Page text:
Despite Damage, Membrane Protein Structure Can Be Seen Using New X-Ray Technology, Study Reveals
Australian researchers have identified a way to measure the structure of membrane proteins despite being damaged when using X-ray Free-Electron Lasers (XFELs), a discovery that will help fast track the development of targeted drugs using emerging XFELs technology.
About 70% of drugs on the market today depend on the activity of membrane proteins, which are complex molecules that form the membranes of the cells in our body.
A major problem for the design of new pharmaceuticals, often known as the “membrane protein problem”, is that they do not form the crystals needed to enable further investigation of the structure to design better drugs.
A major international effort is being mounted to determine the structures of membrane proteins using XFELs – large facilities that create such a bright beam of X-rays it is possible to see the X-ray light bouncing off a single molecule without forming a crystal.
Professor Keith Nugent, Laureate Professor and ARC Federation Fellow and Director of the Australian Research Council Centre of Excellence for Coherent X-ray Science (CXS) at the University of Melbourne said a key problem was that the light from an XFEL was so bright a molecule would start to disintegrate in less than one thousandth of a millionth of a millionth of a second.
In a paper published today in the journal Nature Physics, Professor Nugent and Associate Professor Harry Quiney from the ARC Centre of Excellence for Coherent X-ray Science (CXS) have developed a method by which the damage from the XFEL pulse may be included in the data analysis.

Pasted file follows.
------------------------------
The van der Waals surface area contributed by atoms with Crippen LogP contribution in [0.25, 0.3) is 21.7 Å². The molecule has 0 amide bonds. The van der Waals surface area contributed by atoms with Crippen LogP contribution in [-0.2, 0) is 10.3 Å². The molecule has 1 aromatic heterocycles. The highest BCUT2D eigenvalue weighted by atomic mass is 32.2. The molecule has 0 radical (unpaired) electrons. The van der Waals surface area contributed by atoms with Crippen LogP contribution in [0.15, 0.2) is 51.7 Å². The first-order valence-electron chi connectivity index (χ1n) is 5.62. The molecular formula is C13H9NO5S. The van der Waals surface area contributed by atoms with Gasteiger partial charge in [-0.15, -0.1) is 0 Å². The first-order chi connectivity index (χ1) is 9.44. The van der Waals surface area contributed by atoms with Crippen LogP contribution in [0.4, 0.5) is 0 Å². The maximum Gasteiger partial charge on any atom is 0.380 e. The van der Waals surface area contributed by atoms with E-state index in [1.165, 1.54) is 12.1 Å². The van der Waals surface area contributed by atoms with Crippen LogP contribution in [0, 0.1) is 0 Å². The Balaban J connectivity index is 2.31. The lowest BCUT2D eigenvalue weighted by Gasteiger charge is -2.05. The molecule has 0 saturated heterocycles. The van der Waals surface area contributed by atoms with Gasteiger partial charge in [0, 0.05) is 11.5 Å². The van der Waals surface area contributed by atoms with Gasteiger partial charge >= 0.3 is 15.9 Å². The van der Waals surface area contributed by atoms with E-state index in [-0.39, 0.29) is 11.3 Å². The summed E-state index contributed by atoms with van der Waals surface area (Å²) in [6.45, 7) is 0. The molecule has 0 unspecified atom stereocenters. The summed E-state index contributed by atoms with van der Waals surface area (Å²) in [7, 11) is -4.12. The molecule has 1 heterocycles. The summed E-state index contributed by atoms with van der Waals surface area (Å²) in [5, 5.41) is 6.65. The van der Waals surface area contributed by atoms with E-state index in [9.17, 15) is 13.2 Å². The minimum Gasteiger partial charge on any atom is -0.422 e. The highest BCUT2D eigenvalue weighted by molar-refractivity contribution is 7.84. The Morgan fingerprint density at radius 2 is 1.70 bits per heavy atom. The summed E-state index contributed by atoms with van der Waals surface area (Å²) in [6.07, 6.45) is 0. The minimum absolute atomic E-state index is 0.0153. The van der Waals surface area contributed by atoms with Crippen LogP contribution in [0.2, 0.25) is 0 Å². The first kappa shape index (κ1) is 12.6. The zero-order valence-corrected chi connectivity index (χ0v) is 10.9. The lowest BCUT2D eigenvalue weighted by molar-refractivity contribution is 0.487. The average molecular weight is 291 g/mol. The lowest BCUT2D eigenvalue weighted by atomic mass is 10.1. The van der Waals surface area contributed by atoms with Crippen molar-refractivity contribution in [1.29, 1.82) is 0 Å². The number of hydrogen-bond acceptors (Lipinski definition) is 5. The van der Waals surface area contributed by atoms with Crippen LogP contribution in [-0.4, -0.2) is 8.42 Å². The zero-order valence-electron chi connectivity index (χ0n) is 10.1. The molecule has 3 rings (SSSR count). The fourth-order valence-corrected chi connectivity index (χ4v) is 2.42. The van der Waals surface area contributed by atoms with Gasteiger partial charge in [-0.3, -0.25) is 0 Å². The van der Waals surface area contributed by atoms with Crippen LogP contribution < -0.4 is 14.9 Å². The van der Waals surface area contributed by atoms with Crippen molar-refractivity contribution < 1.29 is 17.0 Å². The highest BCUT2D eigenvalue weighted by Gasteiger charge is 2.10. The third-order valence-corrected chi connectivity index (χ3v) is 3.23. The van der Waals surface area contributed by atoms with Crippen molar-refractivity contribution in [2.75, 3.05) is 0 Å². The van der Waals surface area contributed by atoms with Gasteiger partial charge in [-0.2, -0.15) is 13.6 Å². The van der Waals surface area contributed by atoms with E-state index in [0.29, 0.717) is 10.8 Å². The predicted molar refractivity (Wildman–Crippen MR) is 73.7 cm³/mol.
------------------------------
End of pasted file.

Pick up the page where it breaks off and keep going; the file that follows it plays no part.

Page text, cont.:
Associate Professor Quiney, also of the School of Physics at the University of Melbourne, said results showed that high-resolution molecular structures may be obtained from X-ray scattering data using a few-femtosecond pulse from an XFEL, even if the interaction resulted in significant electronic damage to the target.
“This result has far-reaching implications for the future development of structural biology, because it removes a significant obstacle to the practical realisation of the molecular microscope using XFEL sources,” he said.
It also provides important insights into the complex, turbulent and poorly-understood interactions that are driven by the interaction of an XFEL pulse with an atom, molecule or solid.
Their approach uses sophisticated molecular physics and careful data analysis to determine a new approach to measuring molecular structure.
Although still at the theoretical and computation level when put into practice this discovery will remove a major road-block in the path to solving the membrane protein problem.
This year, CXS signed an agreement with Japanese colleagues and will host the 4th Asia-Oceania Workshop on Science with X-ray Free Electron Lasers in 2011.
Professor Nugent said this was an extremely exciting time for X-ray science.
“My colleagues and I are convinced that our recent work is a critically important step forward,” he said.
“We are very much looking forward to working with our Japanese colleagues in the coming years”.
The first XFEL started operating at Stanford in California in 2009 and the second, the SPring8 facility in Japan, will start in 2011. A third is under construction in Europe to commence in 2014.
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